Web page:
Deciding to lose weight is far less difficult than actually starting the process through a cardio workout, weightlifting, diet, or other plan. Losing weight isn’t just about augmenting your diet with better food choices; it’s about incorporating exercise as well. It requires a commitment to a schedule and changes in your lifestyle.
The word “diet” tends to imply a temporary fad or denial of food, but it actually is just what you eat on a daily basis. Dieting, when used as a verb, however, means to substitute less healthy food choices for foods that our body can use more efficiently and doesn’t convert to fat within 20 minutes of eating them. Foods that serve a purpose to our muscles, organs, and cells (other than just providing energy) are foods that we should incorporate in our diets. It truly becomes more of a lifestyle than a temporary choice.
Cutting empty calories from your diet, or foods that don’t hold any nutritional value, is just the beginning. An average person must maintain a minimum of 1,500 calories a day, preferably more like 1,800 calories. Decreasing calories without exercising doesn’t burn off fat already sitting on your body very efficiently. Therefore, to burn off fat and extra calories, exercise becomes necessary.
Discussions regarding “the best” exercise program continue every day. Common exercise options include:
- Lifting weights, floor exercise with free weights, or resistance bands.
- Dance (Zumba, pole dancing, hip hop, floor, etc.)
- Walking, hiking, or simulated walking through elliptical or stepping machines
- Jogging or simulated jogging on a treadmill
- Cycling via freestyle or on an exercise bike
The possibilities are numerous. They each have their health benefits related to building stamina through cardio, overall muscle toning vs building specific muscle mass, and flexibility, each with variable stressors on your body. Your choice may depend upon your age, current level of fitness, current health issues, accessibility to equipment, and amount of time. It is recommended before starting any exercise program to consult with your doctor first.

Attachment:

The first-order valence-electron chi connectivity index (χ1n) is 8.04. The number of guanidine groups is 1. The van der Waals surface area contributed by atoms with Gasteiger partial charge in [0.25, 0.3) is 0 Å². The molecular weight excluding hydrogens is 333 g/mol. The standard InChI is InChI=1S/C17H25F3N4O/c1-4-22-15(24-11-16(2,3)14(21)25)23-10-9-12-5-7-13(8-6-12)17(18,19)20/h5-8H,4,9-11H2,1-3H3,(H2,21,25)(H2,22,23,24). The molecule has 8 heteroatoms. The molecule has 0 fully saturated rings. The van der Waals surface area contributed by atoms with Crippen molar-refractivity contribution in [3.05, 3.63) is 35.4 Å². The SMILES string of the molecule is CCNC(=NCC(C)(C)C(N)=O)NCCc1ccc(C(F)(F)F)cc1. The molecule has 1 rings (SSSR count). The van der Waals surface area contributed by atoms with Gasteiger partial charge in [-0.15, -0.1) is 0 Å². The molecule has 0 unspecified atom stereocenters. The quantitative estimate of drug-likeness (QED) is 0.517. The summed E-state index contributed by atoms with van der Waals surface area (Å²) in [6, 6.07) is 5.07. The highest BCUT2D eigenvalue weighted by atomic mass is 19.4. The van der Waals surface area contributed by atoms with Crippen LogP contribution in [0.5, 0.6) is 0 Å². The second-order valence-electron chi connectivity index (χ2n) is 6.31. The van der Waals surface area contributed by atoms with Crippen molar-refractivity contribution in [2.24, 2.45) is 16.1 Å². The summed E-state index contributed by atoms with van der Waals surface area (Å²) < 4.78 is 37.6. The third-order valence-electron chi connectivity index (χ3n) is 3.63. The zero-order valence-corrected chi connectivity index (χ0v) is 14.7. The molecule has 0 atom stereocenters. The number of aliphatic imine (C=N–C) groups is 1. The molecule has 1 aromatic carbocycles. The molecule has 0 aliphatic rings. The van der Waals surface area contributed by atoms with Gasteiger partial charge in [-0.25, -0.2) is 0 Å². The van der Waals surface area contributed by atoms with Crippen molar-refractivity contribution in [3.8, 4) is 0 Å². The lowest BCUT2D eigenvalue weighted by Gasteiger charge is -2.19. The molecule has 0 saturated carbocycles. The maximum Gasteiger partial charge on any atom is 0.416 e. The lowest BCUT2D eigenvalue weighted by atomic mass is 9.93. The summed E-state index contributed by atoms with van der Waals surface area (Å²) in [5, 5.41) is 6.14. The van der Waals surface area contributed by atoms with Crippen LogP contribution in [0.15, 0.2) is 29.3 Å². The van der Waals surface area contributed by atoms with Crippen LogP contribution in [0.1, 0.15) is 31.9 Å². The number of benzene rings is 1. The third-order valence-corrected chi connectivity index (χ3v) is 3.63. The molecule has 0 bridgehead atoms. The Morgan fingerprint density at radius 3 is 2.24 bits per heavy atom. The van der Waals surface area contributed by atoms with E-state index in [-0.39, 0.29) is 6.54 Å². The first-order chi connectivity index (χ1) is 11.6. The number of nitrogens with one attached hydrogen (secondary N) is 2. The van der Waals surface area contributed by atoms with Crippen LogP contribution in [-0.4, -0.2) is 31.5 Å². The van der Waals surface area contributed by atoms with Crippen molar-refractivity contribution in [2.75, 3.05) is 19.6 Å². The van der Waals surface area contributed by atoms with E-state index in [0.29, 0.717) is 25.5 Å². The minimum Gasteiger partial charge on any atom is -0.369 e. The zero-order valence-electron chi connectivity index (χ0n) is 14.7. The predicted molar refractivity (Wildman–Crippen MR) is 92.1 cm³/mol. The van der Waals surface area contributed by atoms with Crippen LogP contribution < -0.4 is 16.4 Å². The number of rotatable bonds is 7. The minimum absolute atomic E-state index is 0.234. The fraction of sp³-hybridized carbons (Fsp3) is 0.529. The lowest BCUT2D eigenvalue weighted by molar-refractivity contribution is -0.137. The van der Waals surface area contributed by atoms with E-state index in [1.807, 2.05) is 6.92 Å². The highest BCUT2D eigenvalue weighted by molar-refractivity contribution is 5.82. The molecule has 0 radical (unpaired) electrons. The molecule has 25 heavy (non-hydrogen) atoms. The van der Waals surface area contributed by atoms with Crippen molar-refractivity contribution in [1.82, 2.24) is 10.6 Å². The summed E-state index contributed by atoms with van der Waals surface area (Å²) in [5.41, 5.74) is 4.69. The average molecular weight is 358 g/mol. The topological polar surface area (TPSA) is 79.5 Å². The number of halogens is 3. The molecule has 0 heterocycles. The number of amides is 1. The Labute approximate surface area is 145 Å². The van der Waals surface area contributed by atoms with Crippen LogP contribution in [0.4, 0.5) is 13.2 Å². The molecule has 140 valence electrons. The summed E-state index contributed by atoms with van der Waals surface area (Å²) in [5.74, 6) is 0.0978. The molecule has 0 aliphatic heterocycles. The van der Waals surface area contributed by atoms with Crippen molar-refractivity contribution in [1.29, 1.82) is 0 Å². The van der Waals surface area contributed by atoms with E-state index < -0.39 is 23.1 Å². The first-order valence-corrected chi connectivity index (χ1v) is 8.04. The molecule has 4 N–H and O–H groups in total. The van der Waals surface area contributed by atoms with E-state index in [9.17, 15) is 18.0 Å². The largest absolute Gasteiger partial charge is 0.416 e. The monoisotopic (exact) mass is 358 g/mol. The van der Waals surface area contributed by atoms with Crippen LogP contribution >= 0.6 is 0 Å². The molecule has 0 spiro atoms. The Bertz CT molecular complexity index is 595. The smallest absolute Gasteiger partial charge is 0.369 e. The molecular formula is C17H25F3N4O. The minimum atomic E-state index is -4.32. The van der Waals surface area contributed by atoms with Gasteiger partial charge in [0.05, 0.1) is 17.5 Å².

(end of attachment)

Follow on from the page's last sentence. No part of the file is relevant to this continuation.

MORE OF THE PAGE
Two exercises that cost nothing and have overall cardio and muscle toning capability are walking and jogging. There are certain benefits and drawbacks to each. Debates have continued for a long time as to which one is better for burning calories and fat.
What is metabolism?
Metabolism is a biochemical process our bodies use to convert food and drink into energy after they mix with the oxygen in our blood. That energy is then used to allow us to move around daily, power our brain and its thoughts, and enable us to engage in any additional physical exertion we require for our day.
We have three different ways in which our bodies use up that energy:
1. Basal Metabolism.
This is also called our “resting” metabolism. Ironically, just by resting, sitting, or sleeping, we burn off 60-70% of calories. Of course, our bodies aren’t really doing nothing. The energy from the calories helps our brains function properly, allows cells to transport nutrition to vital organs, and helps with other functions such as breathing, heart pumping, hair and nail growing, fighting infections, etc.